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Pronunciation of English Bird Names

There are several bird names which are not exactly household names. While we in Europe do not have anything quite as obscure as Phainopeplas and Pyrrhuloxias, there are still several names which give rise to discussion about the correct pronunciation, not least in uk.rec.birdwatching. Indeed, for three species (Chukar, Gyrfalcon and Sabine’s Gull) it seems impossible to identify any real consensus. But for most species it is possible to do so, and I have done that here.

Below I give recommendations on how to pronounce those European birds whose names often give rise to discussion, plus a few which might confuse a beginner. The recommendations are based on uk.r.b discussions, other birders I have met, and such sources as I have managed to track down in my book collection.

I have only attempted to cover the standard English pronunciation (otherwise known as received pronunciation or BBC pronunciation); there may well be regional differences for the commoner names. For the pronunciation of scientific bird names, see the links from the FAQ page Scientific bird names explained.

On this page, double-quotes indicate an actual word (English unless stated otherwise) while single-quotes are used for pronunciation indications. Capitals indicate the stressed syllable.


Species nameNotes on pronunciation
Accentor ak-SENT-or
Audouin’s Gull       As Jean Victor Audouin was French, this should really be pronounced in the French manner, as (approximately) “OWE”-doo-an, but it usually seems to be anglicised to AW-doo-in.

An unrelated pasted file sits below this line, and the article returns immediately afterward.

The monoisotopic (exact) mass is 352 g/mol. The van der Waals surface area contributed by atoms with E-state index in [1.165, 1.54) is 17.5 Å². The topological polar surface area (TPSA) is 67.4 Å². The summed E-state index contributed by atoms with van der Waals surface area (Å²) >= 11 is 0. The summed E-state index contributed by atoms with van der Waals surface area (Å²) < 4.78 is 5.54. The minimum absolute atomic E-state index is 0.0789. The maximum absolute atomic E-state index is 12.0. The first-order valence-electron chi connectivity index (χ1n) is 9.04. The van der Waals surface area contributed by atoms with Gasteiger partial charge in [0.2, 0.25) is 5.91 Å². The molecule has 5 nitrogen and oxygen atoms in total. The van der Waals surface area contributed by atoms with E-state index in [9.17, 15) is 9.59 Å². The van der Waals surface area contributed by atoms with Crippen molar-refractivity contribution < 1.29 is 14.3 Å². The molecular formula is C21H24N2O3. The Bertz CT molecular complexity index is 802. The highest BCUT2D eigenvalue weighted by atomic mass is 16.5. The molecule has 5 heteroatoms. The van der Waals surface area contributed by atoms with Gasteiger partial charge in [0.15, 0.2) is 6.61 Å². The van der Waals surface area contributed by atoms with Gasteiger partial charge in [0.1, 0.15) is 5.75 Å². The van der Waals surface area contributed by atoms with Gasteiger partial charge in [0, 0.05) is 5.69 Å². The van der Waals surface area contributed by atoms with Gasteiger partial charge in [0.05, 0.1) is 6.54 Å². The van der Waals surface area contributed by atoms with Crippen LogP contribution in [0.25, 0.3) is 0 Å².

Avocet AV-o-set
Baillon’s Crake As Louis Baillon was French, the name should really be pronounced (approximately) BYE-yon, but it is frequently anglicised to BAY-lon, much as the name of Braille is.
Bewick’s Swan First syllable as in “few”. (Fairly obvious really, but some people seem to think that it’s “Berwick’s” swan.)
Brünnich’s Guillemot Morten Brünnich was Danish, but appears to have had a German surname. The ‘ü’ sound does not exist in English, but “BREW”-nich, with the ‘ch’ pronounced as in the Scottish “loch”, is a probably acceptable anglicisation. For “Guillemot”, see below.
Capercaillie kap-er-KAY-lee. (Or, as Graham Ramsay put it, rhyming with ‘tap her daily’.) From the Gaelic “capull coille”, meaning horse of the forest.
Cetti’s Warbler CHET-ee’s (Francesco Cetti was Italian, and the Italian ‘c’ is pronounced as the English ‘ch’.)
Chough Now universally pronounced ‘chuff’. However it probably originally rhymed with “how”, as ‘chow’ is a reasonable representation of its call.
Chukar Does this have a short, medium or long ‘u’? No-one seems to be sure. The only consensus among birders seems to be to stress the first syllable. However the Concise Oxford Dictionary doesn’t even agree with this, and places the stress on the second syllable – ‘chuk-AAR’ – but it’s doubtful whether this is actually used much, or even at all.